Project description:It is well known that competing demands exist between the control of important covariate imbalance and protection of treatment allocation randomness in confirmative clinical trials. When implementing a response-adaptive randomization algorithm in confirmative clinical trials designed under a frequentist framework, additional competing demands emerge between the shift of the treatment allocation ratio and the preservation of the power. Based on a large multicenter phase III stroke trial, we present a patient randomization scheme that manages these competing demands by applying a newly developed minimal sufficient balancing design for baseline covariates and a cap on the treatment allocation ratio shift in order to protect the allocation randomness and the power. Statistical properties of this randomization plan are studied by computer simulation. Trial operation characteristics, such as patient enrollment rate and primary outcome response delay, are also incorporated into the randomization plan.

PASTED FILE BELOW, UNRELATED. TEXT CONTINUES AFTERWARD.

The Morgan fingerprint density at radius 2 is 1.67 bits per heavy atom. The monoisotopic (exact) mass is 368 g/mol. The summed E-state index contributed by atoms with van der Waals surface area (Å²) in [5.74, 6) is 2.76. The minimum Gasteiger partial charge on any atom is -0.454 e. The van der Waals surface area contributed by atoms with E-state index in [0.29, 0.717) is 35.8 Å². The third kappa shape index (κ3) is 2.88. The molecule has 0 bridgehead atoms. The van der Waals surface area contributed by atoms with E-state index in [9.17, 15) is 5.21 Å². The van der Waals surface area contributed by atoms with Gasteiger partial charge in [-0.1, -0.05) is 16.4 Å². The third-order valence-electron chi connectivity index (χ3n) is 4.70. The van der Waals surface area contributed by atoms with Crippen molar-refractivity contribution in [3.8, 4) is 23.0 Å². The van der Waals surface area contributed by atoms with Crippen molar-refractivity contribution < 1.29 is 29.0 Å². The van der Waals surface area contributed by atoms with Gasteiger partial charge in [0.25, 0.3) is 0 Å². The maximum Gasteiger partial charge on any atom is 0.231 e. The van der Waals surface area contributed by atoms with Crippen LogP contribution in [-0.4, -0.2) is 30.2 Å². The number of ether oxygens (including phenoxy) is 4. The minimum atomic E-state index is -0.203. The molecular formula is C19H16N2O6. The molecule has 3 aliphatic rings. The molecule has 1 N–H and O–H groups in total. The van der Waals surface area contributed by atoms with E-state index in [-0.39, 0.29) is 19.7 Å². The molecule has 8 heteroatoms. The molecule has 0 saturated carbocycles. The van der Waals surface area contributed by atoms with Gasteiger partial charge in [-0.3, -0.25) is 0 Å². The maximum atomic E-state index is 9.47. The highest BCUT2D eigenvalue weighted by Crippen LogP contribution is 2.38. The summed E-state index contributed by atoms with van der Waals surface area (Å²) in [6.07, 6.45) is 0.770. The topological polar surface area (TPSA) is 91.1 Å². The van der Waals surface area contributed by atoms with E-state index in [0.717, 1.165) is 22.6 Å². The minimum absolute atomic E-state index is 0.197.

Project description:OBJECTIVE: To assess adjustment practices for primary outcomes of randomized controlled trials and their impact on the results. DESIGN: Meta-epidemiologic study. DATA SOURCES: 25 biomedical journals with the highest impact factor according to Journal Citation Reports 2009. STUDY SELECTION: Randomized controlled trials published in print in 2009 that reported primary outcomes. The search yielded 684 eligible papers of randomized controlled trials, of which 200 were randomly selected. DATA EXTRACTION: Two researchers independently extracted data on study population, intervention, primary outcome, and the adjustment plan for primary outcomes. They also recorded the magnitude and statistical significance of the intervention effect with and without adjustments, and estimated whether adjustment made a difference in the level of nominal significance. They also compared the analysis plan for model adjustment in the published trial versus the trial protocol with information on the protocol collected from registries, design papers, and communication with all corresponding authors. RESULTS: 54% of the trials used stratified randomization, 96% presented baseline characteristics in the compared arms, and 46% also evaluated differences in baseline factors with statistical testing. Half of the trials performed adjusted analyses for the main outcome, as the sole analysis (29%) or along with unadjusted analyses (21%). Adjustment for stratification variables and for baseline variables was performed in 39% (42/108) and 42% (84/199) of the trials, respectively. Among 40 comparisons with both adjusted and unadjusted analyses, 43% had statistically significant effects, 40% had non-significant effects, and 18% had significant effects with only one of the two analyses, but not with the other. Information on analysis plan regarding model adjustment was available in 6% (9/162) of trial registry entries, 78% (21/27) of design papers, and 74% (40/54) of protocols obtained from authors. The analysis plan disagreed between the published trial and the registry, protocol, or design paper in 47% (28/60) of the studies. CONCLUSIONS: There is large diversity on whether and how analyses of primary outcomes are adjusted in randomized controlled trials and these choices can sometimes change the nominal significance of the results. Registered protocols should explicitly specify adjustments plans for main outcomes and analysis should follow these plans.